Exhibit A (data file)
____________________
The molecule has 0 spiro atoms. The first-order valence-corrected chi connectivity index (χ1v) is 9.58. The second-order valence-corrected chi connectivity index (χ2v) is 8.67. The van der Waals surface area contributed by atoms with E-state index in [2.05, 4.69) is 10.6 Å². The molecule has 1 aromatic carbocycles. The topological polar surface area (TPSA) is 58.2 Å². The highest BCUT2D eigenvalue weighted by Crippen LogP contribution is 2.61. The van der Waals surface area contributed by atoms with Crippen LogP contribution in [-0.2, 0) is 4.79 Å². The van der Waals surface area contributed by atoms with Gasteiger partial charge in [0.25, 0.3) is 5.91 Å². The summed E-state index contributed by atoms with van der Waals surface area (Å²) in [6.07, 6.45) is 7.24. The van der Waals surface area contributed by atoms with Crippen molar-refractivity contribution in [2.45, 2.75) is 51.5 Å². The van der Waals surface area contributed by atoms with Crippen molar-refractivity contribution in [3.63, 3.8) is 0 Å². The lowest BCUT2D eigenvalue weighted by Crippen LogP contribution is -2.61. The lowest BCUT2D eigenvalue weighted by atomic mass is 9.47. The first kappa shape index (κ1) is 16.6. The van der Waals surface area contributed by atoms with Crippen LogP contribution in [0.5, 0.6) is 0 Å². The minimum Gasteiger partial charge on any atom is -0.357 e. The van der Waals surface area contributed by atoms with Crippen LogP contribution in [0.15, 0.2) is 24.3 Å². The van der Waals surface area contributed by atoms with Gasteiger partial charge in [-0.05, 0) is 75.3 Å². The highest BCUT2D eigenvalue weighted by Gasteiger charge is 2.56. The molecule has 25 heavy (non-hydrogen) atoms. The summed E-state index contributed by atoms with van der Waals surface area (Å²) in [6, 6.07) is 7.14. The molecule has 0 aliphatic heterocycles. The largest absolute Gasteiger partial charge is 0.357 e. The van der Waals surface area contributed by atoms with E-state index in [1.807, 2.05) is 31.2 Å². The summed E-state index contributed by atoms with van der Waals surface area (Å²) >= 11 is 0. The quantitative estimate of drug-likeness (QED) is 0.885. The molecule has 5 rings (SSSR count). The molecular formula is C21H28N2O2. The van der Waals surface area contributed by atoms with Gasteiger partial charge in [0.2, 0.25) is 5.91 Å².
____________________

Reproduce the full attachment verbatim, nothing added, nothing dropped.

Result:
The molecule has 0 spiro atoms. The first-order valence-corrected chi connectivity index (χ1v) is 9.58. The second-order valence-corrected chi connectivity index (χ2v) is 8.67. The van der Waals surface area contributed by atoms with E-state index in [2.05, 4.69) is 10.6 Å². The molecule has 1 aromatic carbocycles. The topological polar surface area (TPSA) is 58.2 Å². The highest BCUT2D eigenvalue weighted by Crippen LogP contribution is 2.61. The van der Waals surface area contributed by atoms with Crippen LogP contribution in [-0.2, 0) is 4.79 Å². The van der Waals surface area contributed by atoms with Gasteiger partial charge in [0.25, 0.3) is 5.91 Å². The summed E-state index contributed by atoms with van der Waals surface area (Å²) in [6.07, 6.45) is 7.24. The van der Waals surface area contributed by atoms with Crippen molar-refractivity contribution in [2.45, 2.75) is 51.5 Å². The van der Waals surface area contributed by atoms with Crippen molar-refractivity contribution in [3.63, 3.8) is 0 Å². The lowest BCUT2D eigenvalue weighted by Crippen LogP contribution is -2.61. The lowest BCUT2D eigenvalue weighted by atomic mass is 9.47. The first kappa shape index (κ1) is 16.6. The van der Waals surface area contributed by atoms with Crippen LogP contribution in [0.5, 0.6) is 0 Å². The minimum Gasteiger partial charge on any atom is -0.357 e. The van der Waals surface area contributed by atoms with Crippen LogP contribution in [0.15, 0.2) is 24.3 Å². The van der Waals surface area contributed by atoms with Gasteiger partial charge in [-0.05, 0) is 75.3 Å². The highest BCUT2D eigenvalue weighted by Gasteiger charge is 2.56. The molecule has 25 heavy (non-hydrogen) atoms. The summed E-state index contributed by atoms with van der Waals surface area (Å²) in [6, 6.07) is 7.14. The molecule has 0 aliphatic heterocycles. The largest absolute Gasteiger partial charge is 0.357 e. The van der Waals surface area contributed by atoms with E-state index in [1.807, 2.05) is 31.2 Å². The summed E-state index contributed by atoms with van der Waals surface area (Å²) >= 11 is 0. The quantitative estimate of drug-likeness (QED) is 0.885. The molecule has 5 rings (SSSR count). The molecular formula is C21H28N2O2. The van der Waals surface area contributed by atoms with Gasteiger partial charge in [0.2, 0.25) is 5.91 Å².